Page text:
Hot stock: BHP
What's new BHP Billiton recently unveiled a strong set of production numbers for the December quarter.
The iron ore division delivered a 2.7 per cent increase on the previous corresponding period to a record 42.2 million tonnes, which was driven primarily by its vast Pilbara operations. Petroleum production on barrels of oil equivalent (BOE) also rose 3.3 per cent on the previous period to 59.9 million. This was aided by a return to full production at the company's Gulf of Mexico oil platforms, as well as better performances from the recently acquired Petrohawk, Fayetteville and Eagles Ford shale fields.
Copper was, however, the standout division, with production up 5.3 per cent year-on-year to 295,200 tonnes. The main driver was an improvement in the operational performance of its key copper mines at Escondida in Chile (BHP Billiton's interest is 57.5 per cent) and Antamina in Peru (33.8 per cent), which was partly offset by a maintenance-induced production fall from Olympic Dam in South Australia.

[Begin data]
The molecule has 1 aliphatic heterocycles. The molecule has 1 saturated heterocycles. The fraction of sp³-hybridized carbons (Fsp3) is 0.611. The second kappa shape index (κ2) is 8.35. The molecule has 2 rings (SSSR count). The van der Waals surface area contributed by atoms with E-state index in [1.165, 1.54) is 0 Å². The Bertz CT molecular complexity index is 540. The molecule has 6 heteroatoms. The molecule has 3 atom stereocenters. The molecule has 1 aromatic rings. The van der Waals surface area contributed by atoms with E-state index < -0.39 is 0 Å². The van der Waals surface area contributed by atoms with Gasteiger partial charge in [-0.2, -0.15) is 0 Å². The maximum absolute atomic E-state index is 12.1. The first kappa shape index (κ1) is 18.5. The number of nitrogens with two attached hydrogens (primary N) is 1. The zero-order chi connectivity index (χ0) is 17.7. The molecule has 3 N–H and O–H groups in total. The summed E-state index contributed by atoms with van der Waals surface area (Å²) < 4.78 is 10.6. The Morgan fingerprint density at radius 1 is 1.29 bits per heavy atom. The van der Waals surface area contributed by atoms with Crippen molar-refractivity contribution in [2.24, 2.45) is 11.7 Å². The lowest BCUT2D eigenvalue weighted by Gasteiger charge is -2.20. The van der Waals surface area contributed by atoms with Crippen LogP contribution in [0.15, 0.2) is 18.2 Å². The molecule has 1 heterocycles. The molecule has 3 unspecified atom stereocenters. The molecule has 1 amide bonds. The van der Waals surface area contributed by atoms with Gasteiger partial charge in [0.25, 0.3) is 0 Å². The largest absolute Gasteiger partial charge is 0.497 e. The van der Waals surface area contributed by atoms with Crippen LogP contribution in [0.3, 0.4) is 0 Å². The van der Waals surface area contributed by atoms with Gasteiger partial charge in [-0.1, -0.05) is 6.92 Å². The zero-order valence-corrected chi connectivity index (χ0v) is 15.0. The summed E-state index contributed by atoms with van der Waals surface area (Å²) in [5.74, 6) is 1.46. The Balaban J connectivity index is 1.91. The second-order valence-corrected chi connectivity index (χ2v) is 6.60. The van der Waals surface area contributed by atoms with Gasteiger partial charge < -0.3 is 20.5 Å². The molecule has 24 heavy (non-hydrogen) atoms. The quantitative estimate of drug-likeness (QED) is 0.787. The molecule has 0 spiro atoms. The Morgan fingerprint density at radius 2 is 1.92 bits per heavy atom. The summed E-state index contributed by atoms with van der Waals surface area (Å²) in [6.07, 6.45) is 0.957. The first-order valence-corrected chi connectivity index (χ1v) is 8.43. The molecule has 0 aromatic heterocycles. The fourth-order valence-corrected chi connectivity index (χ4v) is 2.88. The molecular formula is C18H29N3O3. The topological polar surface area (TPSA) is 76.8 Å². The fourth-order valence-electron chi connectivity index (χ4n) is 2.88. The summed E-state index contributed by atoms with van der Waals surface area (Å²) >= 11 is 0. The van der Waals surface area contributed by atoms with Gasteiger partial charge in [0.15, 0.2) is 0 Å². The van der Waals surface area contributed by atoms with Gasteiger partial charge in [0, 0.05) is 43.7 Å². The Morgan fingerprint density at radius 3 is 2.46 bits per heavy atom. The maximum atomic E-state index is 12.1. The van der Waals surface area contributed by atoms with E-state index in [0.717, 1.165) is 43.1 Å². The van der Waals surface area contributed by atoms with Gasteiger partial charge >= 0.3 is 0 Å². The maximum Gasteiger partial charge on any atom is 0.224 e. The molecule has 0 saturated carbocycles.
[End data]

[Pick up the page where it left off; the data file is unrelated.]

Various coal productions were also higher, but productions of most base metals fell and its aluminium properties were mixed.
Outlook We expect the solid production numbers to be reflected positively in BHP Billiton's half-yearly financial results. More importantly, BHP continues to advance development and exploration activities across its commodity portfolio. It has about $US21.2 billion ($20.3 billion) of projects under development, with $US9 billion allocated to iron ore and $US4.6 billion to petroleum.
While management has indicated no further commitments to large-scale capital developments for the remainder of the financial year, the pipeline of activity in progress provides ample foundation for future growth.
Price Although BHP Billiton's stock price has been mostly flat during the past year, it has staged a strong recovery in the past six months, rising more than 20 per cent as concerns eased over China's economic health and risk appetite returned to the equities market.
Worth buying? We are attracted to BHP Billiton's suite of tier-1 assets and its low-risk capital strategy of developing projects within its own portfolio. Coupled with its strong balance sheet and our positive view on commodity prices, we believe BHP has the capability to deliver good returns for its shareholders across cycles. Trading at 15.1 times consensus fiscal 2013 earnings per share estimates and declining to 12.6 times the following year, we believe the stock is worth buying at current levels.
Greg Smith is head of research at Fat Prophets sharemarket research.